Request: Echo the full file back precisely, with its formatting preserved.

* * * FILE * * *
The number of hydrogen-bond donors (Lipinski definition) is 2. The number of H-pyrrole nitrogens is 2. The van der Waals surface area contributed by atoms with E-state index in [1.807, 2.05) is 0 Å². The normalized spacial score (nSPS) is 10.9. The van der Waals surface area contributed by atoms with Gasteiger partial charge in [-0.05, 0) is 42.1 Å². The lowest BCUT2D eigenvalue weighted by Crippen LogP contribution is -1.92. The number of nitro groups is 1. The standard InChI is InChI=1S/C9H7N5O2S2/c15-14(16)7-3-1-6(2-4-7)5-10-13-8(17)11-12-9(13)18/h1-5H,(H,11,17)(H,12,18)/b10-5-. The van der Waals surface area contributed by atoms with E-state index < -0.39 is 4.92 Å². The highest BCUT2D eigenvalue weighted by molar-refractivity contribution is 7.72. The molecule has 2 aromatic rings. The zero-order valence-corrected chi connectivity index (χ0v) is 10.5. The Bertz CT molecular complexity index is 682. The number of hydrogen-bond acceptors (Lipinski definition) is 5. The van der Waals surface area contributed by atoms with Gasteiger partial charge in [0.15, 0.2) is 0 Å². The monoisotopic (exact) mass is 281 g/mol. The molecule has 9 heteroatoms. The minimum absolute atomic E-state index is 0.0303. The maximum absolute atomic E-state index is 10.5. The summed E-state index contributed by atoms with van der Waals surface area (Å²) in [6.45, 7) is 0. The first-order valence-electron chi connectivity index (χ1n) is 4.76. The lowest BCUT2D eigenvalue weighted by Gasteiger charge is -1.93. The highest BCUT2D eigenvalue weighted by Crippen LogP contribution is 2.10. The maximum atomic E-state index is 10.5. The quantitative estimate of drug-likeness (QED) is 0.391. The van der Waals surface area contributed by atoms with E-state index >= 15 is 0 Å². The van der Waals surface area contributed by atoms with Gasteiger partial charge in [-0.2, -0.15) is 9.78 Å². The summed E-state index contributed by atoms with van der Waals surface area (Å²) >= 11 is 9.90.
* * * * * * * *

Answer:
The number of hydrogen-bond donors (Lipinski definition) is 2. The number of H-pyrrole nitrogens is 2. The van der Waals surface area contributed by atoms with E-state index in [1.807, 2.05) is 0 Å². The normalized spacial score (nSPS) is 10.9. The van der Waals surface area contributed by atoms with Gasteiger partial charge in [-0.05, 0) is 42.1 Å². The lowest BCUT2D eigenvalue weighted by Crippen LogP contribution is -1.92. The number of nitro groups is 1. The standard InChI is InChI=1S/C9H7N5O2S2/c15-14(16)7-3-1-6(2-4-7)5-10-13-8(17)11-12-9(13)18/h1-5H,(H,11,17)(H,12,18)/b10-5-. The van der Waals surface area contributed by atoms with E-state index < -0.39 is 4.92 Å². The highest BCUT2D eigenvalue weighted by molar-refractivity contribution is 7.72. The molecule has 2 aromatic rings. The zero-order valence-corrected chi connectivity index (χ0v) is 10.5. The Bertz CT molecular complexity index is 682. The number of hydrogen-bond acceptors (Lipinski definition) is 5. The van der Waals surface area contributed by atoms with Gasteiger partial charge in [0.15, 0.2) is 0 Å². The monoisotopic (exact) mass is 281 g/mol. The molecule has 9 heteroatoms. The minimum absolute atomic E-state index is 0.0303. The maximum absolute atomic E-state index is 10.5. The summed E-state index contributed by atoms with van der Waals surface area (Å²) in [6.45, 7) is 0. The first-order valence-electron chi connectivity index (χ1n) is 4.76. The lowest BCUT2D eigenvalue weighted by Gasteiger charge is -1.93. The highest BCUT2D eigenvalue weighted by Crippen LogP contribution is 2.10. The maximum atomic E-state index is 10.5. The quantitative estimate of drug-likeness (QED) is 0.391. The van der Waals surface area contributed by atoms with E-state index >= 15 is 0 Å². The van der Waals surface area contributed by atoms with Gasteiger partial charge in [-0.2, -0.15) is 9.78 Å². The summed E-state index contributed by atoms with van der Waals surface area (Å²) >= 11 is 9.90.